1 year 4 months ago, my first novel-length manuscript burned me out. Ever since, writing fiction just churned me up, spawning anxiety and doubt instead of stories I enjoyed.
Two days ago, Lauren smooshed the boil under her verbal thumb ’til it all gooshed out — starting by mentioning that I hadn’t ever let her read the manuscript.
“Of course I haven’t,” I replied. “It’s not done.”
“A year and four months is an awful long break.”
I blustered some tripe about other projects, that I’d learned a lot of lessons, you know, the pretentious writer yarn. But my newer long-form projects caught the same plague, until I doubted if I’d ever write fiction that’s actually good. So instead of continuing down that defeated line of argument, I switched to listing all the ways the plague blemished my baby.
After I’d finished, she just said, “Sounds like you know what’s wrong.”
My eardrums are still aching from the implicit “so fix it!” But before I do just that, here’s my ugly baby list so I can avoid making another one.
9. Too much pressure.
I started Snowraven under the delusion that my only escape from a low-paying job doing Games QA was to write the breakout novel.
Most poor people spend a few bucks on a lottery ticket, I spent six months of nights and weekends — I’m not a smart man.
In my defense, I chose the best concept from a slew of amazing choices, and I loved Snowraven the best. I knew that if any story I wrote could make it out of the rejection pile, it’d be Snowraven. But all that faith came with a Tiger Mom’s high expectations. Compound that with my self-imposed deadline of fucking yesterday, I broke the story’s spirit before I’d finished the prologue. I punished myself throughout the process too, writing in a hysterical caffeine-driven rush of discarded ideas and half-formed scenes.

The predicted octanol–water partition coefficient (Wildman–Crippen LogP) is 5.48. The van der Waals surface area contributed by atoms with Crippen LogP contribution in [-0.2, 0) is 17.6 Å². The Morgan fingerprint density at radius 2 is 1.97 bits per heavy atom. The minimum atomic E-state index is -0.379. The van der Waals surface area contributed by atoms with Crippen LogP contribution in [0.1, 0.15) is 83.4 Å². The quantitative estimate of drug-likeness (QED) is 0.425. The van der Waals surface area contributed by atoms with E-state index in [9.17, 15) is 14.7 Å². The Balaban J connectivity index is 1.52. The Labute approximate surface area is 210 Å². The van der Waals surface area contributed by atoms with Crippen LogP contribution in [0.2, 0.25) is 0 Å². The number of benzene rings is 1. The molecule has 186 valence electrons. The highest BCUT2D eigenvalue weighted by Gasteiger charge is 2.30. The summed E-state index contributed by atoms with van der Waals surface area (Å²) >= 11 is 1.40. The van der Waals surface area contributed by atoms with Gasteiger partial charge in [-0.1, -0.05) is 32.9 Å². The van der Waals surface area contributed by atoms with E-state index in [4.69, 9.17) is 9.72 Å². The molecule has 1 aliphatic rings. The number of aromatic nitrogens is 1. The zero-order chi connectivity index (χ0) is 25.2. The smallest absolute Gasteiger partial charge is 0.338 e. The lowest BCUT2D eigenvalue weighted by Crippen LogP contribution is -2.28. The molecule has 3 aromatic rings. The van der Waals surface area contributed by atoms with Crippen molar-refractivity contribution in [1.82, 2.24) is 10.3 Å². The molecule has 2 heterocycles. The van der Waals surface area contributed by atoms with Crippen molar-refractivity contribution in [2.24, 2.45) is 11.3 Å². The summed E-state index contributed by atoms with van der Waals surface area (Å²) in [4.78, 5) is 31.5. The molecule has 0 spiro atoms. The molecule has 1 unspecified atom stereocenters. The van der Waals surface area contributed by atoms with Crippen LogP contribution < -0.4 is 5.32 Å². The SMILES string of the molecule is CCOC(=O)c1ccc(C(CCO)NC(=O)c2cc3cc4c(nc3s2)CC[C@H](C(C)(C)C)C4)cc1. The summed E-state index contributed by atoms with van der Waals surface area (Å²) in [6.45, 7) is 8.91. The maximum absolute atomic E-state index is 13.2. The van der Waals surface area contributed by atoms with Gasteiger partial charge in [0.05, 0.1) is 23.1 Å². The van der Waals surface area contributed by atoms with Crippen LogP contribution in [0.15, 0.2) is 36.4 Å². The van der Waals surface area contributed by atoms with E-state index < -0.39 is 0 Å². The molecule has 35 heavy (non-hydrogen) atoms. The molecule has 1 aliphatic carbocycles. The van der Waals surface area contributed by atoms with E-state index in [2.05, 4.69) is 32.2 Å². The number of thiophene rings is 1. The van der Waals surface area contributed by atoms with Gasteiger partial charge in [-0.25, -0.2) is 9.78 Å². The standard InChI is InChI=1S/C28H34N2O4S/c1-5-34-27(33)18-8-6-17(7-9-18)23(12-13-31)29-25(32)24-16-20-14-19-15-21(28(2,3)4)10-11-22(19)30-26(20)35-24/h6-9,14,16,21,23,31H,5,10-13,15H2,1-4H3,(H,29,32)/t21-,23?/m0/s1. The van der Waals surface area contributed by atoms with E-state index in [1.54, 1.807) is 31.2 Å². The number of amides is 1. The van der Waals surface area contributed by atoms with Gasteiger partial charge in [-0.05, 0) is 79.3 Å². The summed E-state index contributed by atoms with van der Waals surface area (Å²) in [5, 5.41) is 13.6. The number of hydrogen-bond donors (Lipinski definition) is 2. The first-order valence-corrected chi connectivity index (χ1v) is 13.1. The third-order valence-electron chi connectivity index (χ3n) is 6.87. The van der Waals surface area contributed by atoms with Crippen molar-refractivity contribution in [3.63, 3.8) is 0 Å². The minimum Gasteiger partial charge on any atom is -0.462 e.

It was the first time I’d abused myself and the story just to have it out and it set a precedent for my relationship with fiction-writing as a day job office-worker:
“Sorry kids, Daddy’s too busy to play, but you can help! Here, just knit these clothes so we can sell them for rent.”
“But Daddy, look at this horsey I made!”
“Shut the fuck up and make scarves. Why the fuck do you get to play with crayons while Daddy slaves away on his Xbox?”
8. Writing it wasn’t fun.
Quick! What’s your first thought when you hear “Kung Fu and Vikings”?
“Fun!” might come to mind, but “That’s ridiculous!” is equally valid. That’s Snowraven‘s elevator pitch because it still makes me say, “Fucking sweet, sign me up!”
But I’d boarded this flight with too much baggage. The extra drag caused the plane to crash before I could reach Oz. The scar-tissue from previous writing workshops would creak and snap every time I flexed my writing muscles.
“It’s gotta have literary merit!” the scar tissue creaked, and so I focused on the protagonist’s family drama and emotional damage instead of the adventure the readers and I signed up for.
And then there’s the 10,000 words stint the protagonist spends in a cell. Riveting as fuck.
7. Wait, was I writing light fantasy or dark fantasy? I can’t tell!
The manuscript’s tone seesawed between weighty/”literary” and just goddamn cheeky fantasy fun. What should have been about an exiled citizen doing her best to fit into a new culture and have adventures (like The Hobbit), instead comes out like a schizophrenic Lord of the Rings focusing on a PTS’d female Legolas.
This first installment, I just wanted popcorn writing. Instead, the protagonist’s backstory (which should have remained mysterious!) leaked ink and smeared mascara all over my white bedsheets. That’s the last time I put up a homeless goth in the guest room!
6. My story had no hook.
Speaking of backstory, what’s the most interesting thing about a protagonist-in-exile? If you said the exile, you get a cookie for recognizing that the word “exile” modifies the generic term protagonist — something I didn’t get.
I took four stabs at writing a prologue; 5,000, 7,322, 10,050, and 2,522 respectively. Every one of them explained the fucking hooks that should have kept people reading. Besides: Kung Fu and Vikings? Maybe the dystopian blend of Imperial Beijing and Menzoberranzan isn’t the best place to start your book. Maybe you should start where the Vikings live.